Virus-associated apoptosis of blood neutrophils as a risk factor for invasive meningococcal disease

Smith, Harry, Rogers, Sharon L., Smith, Helen V., Gillis, David, Siskind, Victor and Smith, Judith A. (2013) Virus-associated apoptosis of blood neutrophils as a risk factor for invasive meningococcal disease. Journal of Clinical Pathology, 66 11: 976-981. doi:10.1136/jclinpath-2013-201579

Author Smith, Harry
Rogers, Sharon L.
Smith, Helen V.
Gillis, David
Siskind, Victor
Smith, Judith A.
Title Virus-associated apoptosis of blood neutrophils as a risk factor for invasive meningococcal disease
Journal name Journal of Clinical Pathology   Check publisher's open access policy
ISSN 0021-9746
Publication date 2013-11-01
Sub-type Article (original research)
DOI 10.1136/jclinpath-2013-201579
Volume 66
Issue 11
Start page 976
End page 981
Total pages 6
Place of publication London, United Kingdom
Publisher B M J Group
Language eng
Formatted abstract

Aims To quantify a range of haematological indicators of viral infection (leucocyte apoptosis, cytopenia of normal lymphocytes, reactive lymphocyte increase, neutropenia) in patients with recent onset invasive meningococcal disease (IMD), with a view to test the association of viral infection with IMD and identify possible haematological risk factors for its development.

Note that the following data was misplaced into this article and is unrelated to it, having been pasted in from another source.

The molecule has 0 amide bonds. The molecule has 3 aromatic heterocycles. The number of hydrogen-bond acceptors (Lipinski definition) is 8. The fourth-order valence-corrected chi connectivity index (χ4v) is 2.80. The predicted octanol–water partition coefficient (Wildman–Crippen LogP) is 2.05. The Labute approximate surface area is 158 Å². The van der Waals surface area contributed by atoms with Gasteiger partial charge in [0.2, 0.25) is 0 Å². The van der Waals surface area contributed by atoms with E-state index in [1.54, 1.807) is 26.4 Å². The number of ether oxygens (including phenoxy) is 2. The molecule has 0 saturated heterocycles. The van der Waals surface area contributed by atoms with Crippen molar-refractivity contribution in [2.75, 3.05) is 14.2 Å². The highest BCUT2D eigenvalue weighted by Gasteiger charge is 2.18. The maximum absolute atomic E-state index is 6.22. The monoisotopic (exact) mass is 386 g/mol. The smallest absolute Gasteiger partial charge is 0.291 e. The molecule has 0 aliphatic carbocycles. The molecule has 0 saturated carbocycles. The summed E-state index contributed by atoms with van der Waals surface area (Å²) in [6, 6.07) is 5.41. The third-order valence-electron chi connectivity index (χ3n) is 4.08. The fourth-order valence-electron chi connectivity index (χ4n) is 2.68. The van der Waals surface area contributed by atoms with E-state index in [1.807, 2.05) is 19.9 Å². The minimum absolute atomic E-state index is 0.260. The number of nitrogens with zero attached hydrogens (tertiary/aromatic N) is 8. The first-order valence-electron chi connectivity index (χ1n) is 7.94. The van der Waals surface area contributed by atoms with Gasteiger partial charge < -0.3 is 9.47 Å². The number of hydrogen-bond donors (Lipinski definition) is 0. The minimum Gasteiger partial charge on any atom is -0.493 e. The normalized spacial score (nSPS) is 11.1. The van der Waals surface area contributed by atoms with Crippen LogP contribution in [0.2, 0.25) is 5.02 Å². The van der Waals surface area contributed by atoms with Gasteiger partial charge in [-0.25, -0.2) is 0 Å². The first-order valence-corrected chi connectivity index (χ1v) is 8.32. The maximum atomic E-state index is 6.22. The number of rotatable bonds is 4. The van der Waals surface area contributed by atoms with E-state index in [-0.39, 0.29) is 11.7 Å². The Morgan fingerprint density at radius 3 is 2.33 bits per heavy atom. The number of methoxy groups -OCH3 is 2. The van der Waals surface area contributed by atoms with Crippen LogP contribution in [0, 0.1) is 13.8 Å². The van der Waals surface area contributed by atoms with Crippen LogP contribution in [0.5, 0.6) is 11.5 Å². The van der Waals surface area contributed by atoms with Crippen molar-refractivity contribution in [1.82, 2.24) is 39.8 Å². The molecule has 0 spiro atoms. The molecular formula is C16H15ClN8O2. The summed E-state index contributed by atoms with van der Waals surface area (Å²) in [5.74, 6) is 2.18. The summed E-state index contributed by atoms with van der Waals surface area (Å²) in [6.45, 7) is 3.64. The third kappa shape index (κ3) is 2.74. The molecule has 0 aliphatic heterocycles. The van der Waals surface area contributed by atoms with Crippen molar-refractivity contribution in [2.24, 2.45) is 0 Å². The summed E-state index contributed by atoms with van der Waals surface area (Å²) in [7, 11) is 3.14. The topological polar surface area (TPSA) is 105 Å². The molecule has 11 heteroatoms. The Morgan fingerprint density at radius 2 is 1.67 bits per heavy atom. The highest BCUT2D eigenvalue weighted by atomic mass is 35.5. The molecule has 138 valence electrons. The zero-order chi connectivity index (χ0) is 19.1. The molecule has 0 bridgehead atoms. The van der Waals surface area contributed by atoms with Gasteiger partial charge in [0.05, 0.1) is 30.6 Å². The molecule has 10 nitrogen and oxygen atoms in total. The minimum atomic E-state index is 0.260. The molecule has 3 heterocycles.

Subjects and methods 88 patients with recent onset IMD, classified on clinical severity as fatal (n=14), septic shock survived (n=26) and no shock (n=48), and 50 healthy controls were studied. Blood film microscopy and leucocyte counts were used to quantify the virus-associated indicators. Cocci-containing neutrophils were also quantified.

Results All viral parameters were significantly more frequent or higher in patients than controls, with leucocyte apoptosis found only in the patients. A significant gradient in accord with clinical severity was found for neutrophil and lymphocyte apoptosis, neutropenia and cocci-containing neutrophils. Crucially, apoptotic neutrophils did not contain cocci, and cocci-containing neutrophils were not apoptotic.

Conclusions The correlation between magnitude of neutrophil apoptosis and severity of IMD suggests a cause–effect relationship. We propose that neutrophil apoptosis is more likely a facilitator rather than an effect of IMD for these reasons: (1) apoptotic neutrophils did not contain cocci and cocci-containing neutrophils were not apoptotic, (2) leucocyte apoptosis is a recognised viral effect and (3) Neisseria meningitidis is incapable of producing a Panton–Valentine type leucocidin. The lymphocyte apoptosis which accompanies neutrophil death may contribute to risk by impairing the generation of microbicidal antibody. Leucocyte apoptosis is a morphological expression of viral immunosuppression and, we suggest, is a likely contributor to a range of viral effects.

Keyword Apoptosis
Influenza-A Virus
Mannose-Binding Lectin
Q-Index Code C1
Q-Index Status Confirmed Code
Institutional Status UQ

Document type: Journal Article
Sub-type: Article (original research)
Collections: Official 2014 Collection
School of Medicine Publications
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